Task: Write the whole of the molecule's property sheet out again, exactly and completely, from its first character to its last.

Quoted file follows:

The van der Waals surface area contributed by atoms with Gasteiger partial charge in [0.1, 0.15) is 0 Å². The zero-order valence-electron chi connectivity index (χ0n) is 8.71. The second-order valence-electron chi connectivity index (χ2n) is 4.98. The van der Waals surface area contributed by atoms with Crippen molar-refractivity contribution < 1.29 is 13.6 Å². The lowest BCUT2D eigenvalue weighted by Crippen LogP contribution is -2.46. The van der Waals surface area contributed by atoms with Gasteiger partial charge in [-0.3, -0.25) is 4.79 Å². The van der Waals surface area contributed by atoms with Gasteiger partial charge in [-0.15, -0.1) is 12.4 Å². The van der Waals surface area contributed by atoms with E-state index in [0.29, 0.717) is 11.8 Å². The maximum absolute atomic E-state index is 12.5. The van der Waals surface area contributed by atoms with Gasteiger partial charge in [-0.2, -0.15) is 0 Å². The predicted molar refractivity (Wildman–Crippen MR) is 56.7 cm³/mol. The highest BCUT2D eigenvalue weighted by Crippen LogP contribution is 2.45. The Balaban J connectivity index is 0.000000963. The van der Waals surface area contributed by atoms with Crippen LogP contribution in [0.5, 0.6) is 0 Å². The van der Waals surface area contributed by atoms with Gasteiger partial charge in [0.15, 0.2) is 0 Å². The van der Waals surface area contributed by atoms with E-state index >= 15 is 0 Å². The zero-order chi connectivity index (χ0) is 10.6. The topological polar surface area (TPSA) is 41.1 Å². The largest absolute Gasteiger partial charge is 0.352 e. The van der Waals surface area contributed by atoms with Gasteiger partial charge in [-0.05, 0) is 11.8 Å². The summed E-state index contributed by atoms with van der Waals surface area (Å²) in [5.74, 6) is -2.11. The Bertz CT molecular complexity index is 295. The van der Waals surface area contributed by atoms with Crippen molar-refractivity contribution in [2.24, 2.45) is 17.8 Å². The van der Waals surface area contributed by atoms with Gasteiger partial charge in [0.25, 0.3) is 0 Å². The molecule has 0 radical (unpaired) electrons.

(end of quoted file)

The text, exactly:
The van der Waals surface area contributed by atoms with Gasteiger partial charge in [0.1, 0.15) is 0 Å². The zero-order valence-electron chi connectivity index (χ0n) is 8.71. The second-order valence-electron chi connectivity index (χ2n) is 4.98. The van der Waals surface area contributed by atoms with Crippen molar-refractivity contribution < 1.29 is 13.6 Å². The lowest BCUT2D eigenvalue weighted by Crippen LogP contribution is -2.46. The van der Waals surface area contributed by atoms with Gasteiger partial charge in [-0.3, -0.25) is 4.79 Å². The van der Waals surface area contributed by atoms with Gasteiger partial charge in [-0.15, -0.1) is 12.4 Å². The van der Waals surface area contributed by atoms with E-state index in [0.29, 0.717) is 11.8 Å². The maximum absolute atomic E-state index is 12.5. The van der Waals surface area contributed by atoms with Gasteiger partial charge in [-0.2, -0.15) is 0 Å². The predicted molar refractivity (Wildman–Crippen MR) is 56.7 cm³/mol. The highest BCUT2D eigenvalue weighted by Crippen LogP contribution is 2.45. The Balaban J connectivity index is 0.000000963. The van der Waals surface area contributed by atoms with Crippen LogP contribution in [0.5, 0.6) is 0 Å². The van der Waals surface area contributed by atoms with Gasteiger partial charge in [0.15, 0.2) is 0 Å². The van der Waals surface area contributed by atoms with E-state index >= 15 is 0 Å². The zero-order chi connectivity index (χ0) is 10.6. The topological polar surface area (TPSA) is 41.1 Å². The largest absolute Gasteiger partial charge is 0.352 e. The van der Waals surface area contributed by atoms with Gasteiger partial charge in [-0.05, 0) is 11.8 Å². The summed E-state index contributed by atoms with van der Waals surface area (Å²) in [5.74, 6) is -2.11. The Bertz CT molecular complexity index is 295. The van der Waals surface area contributed by atoms with Crippen molar-refractivity contribution in [2.24, 2.45) is 17.8 Å². The van der Waals surface area contributed by atoms with Gasteiger partial charge in [0.25, 0.3) is 0 Å². The molecule has 0 radical (unpaired) electrons.